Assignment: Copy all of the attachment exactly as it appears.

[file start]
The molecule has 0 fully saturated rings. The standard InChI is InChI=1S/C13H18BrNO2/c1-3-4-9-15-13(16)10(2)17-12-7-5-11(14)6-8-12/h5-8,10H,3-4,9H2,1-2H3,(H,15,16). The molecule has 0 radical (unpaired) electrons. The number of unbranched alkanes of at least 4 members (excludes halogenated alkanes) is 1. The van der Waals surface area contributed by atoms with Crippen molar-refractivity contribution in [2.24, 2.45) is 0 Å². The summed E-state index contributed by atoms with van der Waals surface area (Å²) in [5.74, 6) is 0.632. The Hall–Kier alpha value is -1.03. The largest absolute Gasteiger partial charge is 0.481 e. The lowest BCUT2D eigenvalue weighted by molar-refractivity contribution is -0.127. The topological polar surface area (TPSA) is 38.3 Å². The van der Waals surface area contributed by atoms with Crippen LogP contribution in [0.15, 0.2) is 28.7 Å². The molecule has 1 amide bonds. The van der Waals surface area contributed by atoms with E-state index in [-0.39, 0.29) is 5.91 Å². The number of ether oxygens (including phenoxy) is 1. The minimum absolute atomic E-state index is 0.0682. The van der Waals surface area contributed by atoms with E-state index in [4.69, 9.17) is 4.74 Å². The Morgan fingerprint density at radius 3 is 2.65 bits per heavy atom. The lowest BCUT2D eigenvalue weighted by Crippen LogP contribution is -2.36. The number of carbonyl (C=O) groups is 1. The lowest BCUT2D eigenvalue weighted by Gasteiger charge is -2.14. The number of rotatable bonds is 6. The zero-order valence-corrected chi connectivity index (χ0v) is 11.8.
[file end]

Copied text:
The molecule has 0 fully saturated rings. The standard InChI is InChI=1S/C13H18BrNO2/c1-3-4-9-15-13(16)10(2)17-12-7-5-11(14)6-8-12/h5-8,10H,3-4,9H2,1-2H3,(H,15,16). The molecule has 0 radical (unpaired) electrons. The number of unbranched alkanes of at least 4 members (excludes halogenated alkanes) is 1. The van der Waals surface area contributed by atoms with Crippen molar-refractivity contribution in [2.24, 2.45) is 0 Å². The summed E-state index contributed by atoms with van der Waals surface area (Å²) in [5.74, 6) is 0.632. The Hall–Kier alpha value is -1.03. The largest absolute Gasteiger partial charge is 0.481 e. The lowest BCUT2D eigenvalue weighted by molar-refractivity contribution is -0.127. The topological polar surface area (TPSA) is 38.3 Å². The van der Waals surface area contributed by atoms with Crippen LogP contribution in [0.15, 0.2) is 28.7 Å². The molecule has 1 amide bonds. The van der Waals surface area contributed by atoms with E-state index in [-0.39, 0.29) is 5.91 Å². The number of ether oxygens (including phenoxy) is 1. The minimum absolute atomic E-state index is 0.0682. The van der Waals surface area contributed by atoms with E-state index in [4.69, 9.17) is 4.74 Å². The Morgan fingerprint density at radius 3 is 2.65 bits per heavy atom. The lowest BCUT2D eigenvalue weighted by Crippen LogP contribution is -2.36. The number of carbonyl (C=O) groups is 1. The lowest BCUT2D eigenvalue weighted by Gasteiger charge is -2.14. The number of rotatable bonds is 6. The zero-order valence-corrected chi connectivity index (χ0v) is 11.8.